By Nontarat Phaicharoen
Thailand may lose foreign investment and suffer a blow to its stature because Washington has excluded the Southeast Asian nation, one of the United States’ oldest allies, from an upcoming democracy summit it is hosting, two analysts said Tuesday.
Thailand is among countries shut out from the so-called Summit for Democracy being hosted by U.S. President Joe Biden on Dec. 9-10, because even though its government was elected, it originated in a 2014 military coup, said Isa Gharti, an analyst at Chiang Mai University.
“Thailand’s government is rooted in a coup. This is enough to exclude Thailand,” Isa, an academic from Chiang Mai University, told BenarNews.
“In the long-term as well there will definitely be indirect effects on Thailand. U.S. support to the government and private sector may decrease. And foreign investment could decline in terms of value and confidence.”
The Southeast Asian nation will also lose any leverage it has in the international arena, Isa said.
Thailand, which has maintained bilateral ties with Washington for 203 years, is not the only Southeast Asian nation shut out from Biden’s democracy summit. All but three member states of the Association of Southeast Asian (ASEAN) nations – Indonesia, Malaysia and the Philippines – find themselves missing from the list of invitees.
That means ASEAN member-states in addition to Thailand that are not invited are: Brunei, an absolutist monarchy; Cambodia, which has banned opposition parties; Laos, a dictatorship; Myanmar, which is reeling after a military coup; Singapore, another firm ally of the U.S., but which is by and large a one-party state; and Vietnam, another one-party state.
The summit’s themes will focus on defending against authoritarianism, addressing and fighting corruption, and promoting respect for human rights, Biden had said in February.
The Biden administration has invited 110 countries to the Summit for Democracy. China and Russia are also not among them, and both nations have criticized the upcoming virtual summit as being “divisive.”
Commentators were quick to point out their surprise over the Philippines’ inclusion vis-à-vis Thailand’s exclusion from the democracy summit.
They noted that thousands of people have died in extrajudicial killings since 2016 under Philippine President Rodrigo Duterte’s war on drugs.
Many also alleged that Duterte was attempting to muzzle journalists reporting on the drug war.
Just last week, the country’s solicitor general indicated he was seeking to block Nobel Peace Prize winner and journalist Maria Ressa from physically attending the award ceremony in Oslo on Dec. 10, saying that her “recurring criticisms of the Philippine legal system” allegedly makes her “a flight risk.”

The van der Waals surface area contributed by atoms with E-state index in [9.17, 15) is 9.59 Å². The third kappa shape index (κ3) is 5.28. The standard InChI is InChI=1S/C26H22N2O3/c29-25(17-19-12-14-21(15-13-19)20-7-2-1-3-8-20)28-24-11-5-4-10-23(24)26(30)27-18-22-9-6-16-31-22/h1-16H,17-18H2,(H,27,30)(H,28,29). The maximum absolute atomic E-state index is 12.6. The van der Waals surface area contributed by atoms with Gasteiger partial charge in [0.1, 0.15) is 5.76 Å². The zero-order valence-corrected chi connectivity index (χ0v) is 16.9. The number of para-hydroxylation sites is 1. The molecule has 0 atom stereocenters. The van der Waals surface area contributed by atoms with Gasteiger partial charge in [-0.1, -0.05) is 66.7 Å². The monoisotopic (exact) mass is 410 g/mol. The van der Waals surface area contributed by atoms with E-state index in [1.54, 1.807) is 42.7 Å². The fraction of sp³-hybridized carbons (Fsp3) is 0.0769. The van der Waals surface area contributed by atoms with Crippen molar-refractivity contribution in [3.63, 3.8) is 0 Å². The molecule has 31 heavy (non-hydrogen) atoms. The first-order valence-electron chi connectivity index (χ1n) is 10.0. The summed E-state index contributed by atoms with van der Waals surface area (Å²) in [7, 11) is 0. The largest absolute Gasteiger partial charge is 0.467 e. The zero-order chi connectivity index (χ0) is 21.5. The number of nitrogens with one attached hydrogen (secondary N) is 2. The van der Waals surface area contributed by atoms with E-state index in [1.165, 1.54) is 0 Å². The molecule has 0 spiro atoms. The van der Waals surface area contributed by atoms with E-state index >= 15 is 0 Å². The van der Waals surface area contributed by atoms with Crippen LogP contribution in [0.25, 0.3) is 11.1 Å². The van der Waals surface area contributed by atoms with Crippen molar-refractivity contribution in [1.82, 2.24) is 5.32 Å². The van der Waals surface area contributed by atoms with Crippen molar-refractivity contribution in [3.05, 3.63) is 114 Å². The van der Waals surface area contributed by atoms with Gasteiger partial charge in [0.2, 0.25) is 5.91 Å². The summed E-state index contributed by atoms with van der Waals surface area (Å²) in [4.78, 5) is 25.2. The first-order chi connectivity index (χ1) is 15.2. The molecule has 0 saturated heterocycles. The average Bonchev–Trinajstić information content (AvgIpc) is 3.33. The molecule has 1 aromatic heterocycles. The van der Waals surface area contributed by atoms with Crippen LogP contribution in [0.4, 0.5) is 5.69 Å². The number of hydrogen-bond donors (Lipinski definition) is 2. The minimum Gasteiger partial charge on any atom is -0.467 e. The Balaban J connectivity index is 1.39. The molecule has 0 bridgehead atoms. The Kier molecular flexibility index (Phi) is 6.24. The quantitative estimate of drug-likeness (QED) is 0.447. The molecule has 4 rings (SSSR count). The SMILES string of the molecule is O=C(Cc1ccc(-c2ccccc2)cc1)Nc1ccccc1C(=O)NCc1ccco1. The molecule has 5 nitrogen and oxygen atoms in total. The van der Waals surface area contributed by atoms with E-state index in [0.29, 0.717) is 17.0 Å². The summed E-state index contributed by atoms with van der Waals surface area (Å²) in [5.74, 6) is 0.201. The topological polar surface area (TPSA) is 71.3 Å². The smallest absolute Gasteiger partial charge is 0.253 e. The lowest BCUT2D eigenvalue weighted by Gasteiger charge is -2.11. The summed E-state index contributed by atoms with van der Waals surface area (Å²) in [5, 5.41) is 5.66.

Seven cases are pending in the Philippines against Ressa and Rappler, her publication.
Amy Hawthorne, research director at the Project on Middle East Democracy, an advocacy group, told Reuters news agency she believed geopolitical motives were behind the decision to invite the Philippines to the summit.
“Clearly, strategic considerations about countering China are at play in inviting very troubled, backsliding democracies like India and the Philippines that are in China’s neighborhood, she said.
‘We feel happier not being invited’
Meanwhile, Russ Jalichandra, an outspoken retired senior Thai foreign ministry official, said “it was not surprising that the U.S. did not invite us.”
He was referring to the fact that the then-General Prayuth Chan-o-cha took power after leading a 2014 military coup to overthrow the civilian government of Yingluck Shinawatra. Prayuth was then elected prime minister – and still holds that post – by parliament after the 2019 general election, despite allegations it was rigged to keep the junta in power.
Many may not consider Thailand a democracy, Jalichandra said.
“Though Thailand is supposed to be a democracy according to the constitution, in the past seven years there have been violations of human rights, by using laws as a tool,” Jalichandra, a former ambassador to Kazakhstan and deputy director general of the Foreign Ministry’s information department, told BenarNews.
“Many youths have been jailed with severe penalties, which is not the case abroad. Foreign investment in Thailand may reduce in the future,” he said, referring to those detained for participating in pro-democracy protests that began in July 2020.
At least 25 protesters, mostly university students, are currently behind bars.
Meanwhile, the U.S. embassy in Bangkok could not verify why Washington shunned its major non-NATO ally and oldest ally in Asia.
“The United States will continue to work with Thailand’s government and its people to advance values that bring our countries closer together, including democracy, tolerance, and respect for human rights,” Nicole Fox, the U.S. Embassy spokesperson in Bangkok, told BenarNews on Tuesday.
The Thai foreign minister, for his part, shrugged of the country’s omission from the summit, after the invitees’ names were released last Thursday.
“Some countries that hold elections were also not invited, it is not a surprise. Sometimes we feel happier not being invited, because some issues are a double-edged sword,” Foreign Minister Don Pramudwinai told parliament without explaining what he meant.
The democracy summit, he added, is “pure politics by some countries against others.”
Kunnawut Boonreak in Chiang Mai, Thailand, contributed to this report.
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